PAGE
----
At the World Cup, every African team represents the hopes and aspirations of the entire continent. As such, the support for African teams transcends regions. Tunisia, Egypt, and Morocco were cheered on as hard as Nigeria and Senegal, bridging a cultural, and in some respects, racial divide between North Africa and sub-Saharan Africa. Such is the sense of collective pride that the World Cup evokes. It is also noteworthy that African teams tend to enjoy the support of neutral fans in the host country due to the enthusiasm of their fan base. This year, Russian fans have rooted on the African teams, and during the 1994 World Cup in the United States, the Nigerian team had a groundswell of American fans. Such shows of support for African soccer has helped build not just national but continental pride.

What should we understand in the history of soccer in Africa?

African soccer history is actually quite similar to that of soccer in Latin America. It was introduced to Africa even before it came Brazil. The first recorded soccer game in Africa was in 1862 in South Africa. The first in Brazil was in 1894 in Bangu. There are interesting similarities between African and Brazilian soccer, and by extension the Latin American style, such as an emphasis on dribbling and ball control, free and unscripted play, an obsession with flair, and a heavy focus on attacking. This is distinguished from the traditional European style that prizes defensive and technical play and a heavy emphasis on set-pieces.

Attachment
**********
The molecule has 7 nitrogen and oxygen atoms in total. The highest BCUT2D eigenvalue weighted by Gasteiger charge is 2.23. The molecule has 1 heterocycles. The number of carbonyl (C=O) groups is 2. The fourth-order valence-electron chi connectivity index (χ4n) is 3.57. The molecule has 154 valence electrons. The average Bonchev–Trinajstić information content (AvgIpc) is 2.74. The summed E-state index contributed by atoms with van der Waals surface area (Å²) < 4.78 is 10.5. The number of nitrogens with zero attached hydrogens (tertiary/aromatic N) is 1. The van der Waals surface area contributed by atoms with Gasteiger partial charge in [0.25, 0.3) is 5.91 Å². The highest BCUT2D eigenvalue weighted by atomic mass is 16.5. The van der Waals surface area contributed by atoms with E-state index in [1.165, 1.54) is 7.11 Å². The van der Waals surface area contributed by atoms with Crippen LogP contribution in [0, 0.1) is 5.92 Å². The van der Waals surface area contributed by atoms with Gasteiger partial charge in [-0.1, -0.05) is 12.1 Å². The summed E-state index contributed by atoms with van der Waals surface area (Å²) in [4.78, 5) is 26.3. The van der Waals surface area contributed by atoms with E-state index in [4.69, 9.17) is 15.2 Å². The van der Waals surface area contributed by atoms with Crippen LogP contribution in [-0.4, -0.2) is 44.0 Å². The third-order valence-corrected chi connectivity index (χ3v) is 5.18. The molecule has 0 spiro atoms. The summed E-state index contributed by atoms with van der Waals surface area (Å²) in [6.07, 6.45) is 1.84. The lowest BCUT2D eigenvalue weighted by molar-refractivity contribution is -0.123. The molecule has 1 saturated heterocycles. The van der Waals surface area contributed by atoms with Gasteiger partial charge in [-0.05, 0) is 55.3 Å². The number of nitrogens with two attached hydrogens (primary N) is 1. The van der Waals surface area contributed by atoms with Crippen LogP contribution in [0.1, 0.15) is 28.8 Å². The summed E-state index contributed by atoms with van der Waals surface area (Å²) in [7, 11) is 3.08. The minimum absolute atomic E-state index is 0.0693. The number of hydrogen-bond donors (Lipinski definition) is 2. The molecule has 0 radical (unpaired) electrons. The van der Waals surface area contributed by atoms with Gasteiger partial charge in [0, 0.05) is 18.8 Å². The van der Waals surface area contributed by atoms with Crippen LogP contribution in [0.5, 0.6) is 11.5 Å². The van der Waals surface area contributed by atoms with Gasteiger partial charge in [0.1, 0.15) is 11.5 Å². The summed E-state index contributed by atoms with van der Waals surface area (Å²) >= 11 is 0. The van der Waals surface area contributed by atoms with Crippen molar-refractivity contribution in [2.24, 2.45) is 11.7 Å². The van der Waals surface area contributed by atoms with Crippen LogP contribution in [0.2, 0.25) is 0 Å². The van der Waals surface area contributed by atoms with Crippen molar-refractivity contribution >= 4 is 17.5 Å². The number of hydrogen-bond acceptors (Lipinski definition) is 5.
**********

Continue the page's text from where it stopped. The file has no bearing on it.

As in Latin America, African soccer was nationalized at independence to overcome the legacy of racial segregation in sport and build a national identity. Although some undertones of segregation still linger in African sports, soccer has offered a powerful counter as a sport of the marginalized and the poor. Just like in Brazil, where most talent begins in poor neighborhoods as opposed to professional clubs, African soccer is heavily rooted in slums, shantytowns, and semi-rural settings. Most African soccer professionals come from very humble origins. The game was their way out of poverty.

On the international stage, the vast majority of Africans see soccer as an opportunity to equalize their relationship with more powerful countries. Senegal’s defeat of its former colonizer, France, in 2002 was a hugely significant moment, not just for Senegal, but for Africa. International soccer is seen as means through which Africans can hold their own against the best. This strengthens the deeply embedded ideologies and images of liberation, and of national achievement. The greatest player of all time, Pele, has on more than one occasion predicted that an African country will win the World Cup. Most Africans would agree.

Fans watching a soccer match at the 2010 World Cup. (Photo: Marcello Casal Jr//ABr)

Fans watching a soccer match at the 2010 World Cup. (Photo: Marcello Casal Jr//ABr)

What are some of the ways Senegal’s fans show support for the national team?

Senegal’s journeys to the 2002 and 2018 World Cup were accompanied by songs, anthems, poems, and slogans that are now part of the national discourse. Cheers like “Allez les Lions”—“Go Lions”—and the famous hand gestures that resemble a lion clawing are seen whenever the national side competes. Right now, the country’s national colors of yellow, red, and green blanket the capital Dakar and the stands in Russia. The Place du Souvenir Africain is a national exhibit in Dakar that highlights the achievements of Africans, including Nelson Mandela. Bruno Metsu, who coached Senegal in 2002 is honored on the Wall of Fame there as well. Former and current players—Papa Bouba Diop, Henri Camara, Kalidou Kulybali, Lamine Gassama, and M’baye Niang, to name a few—have a cult-like status.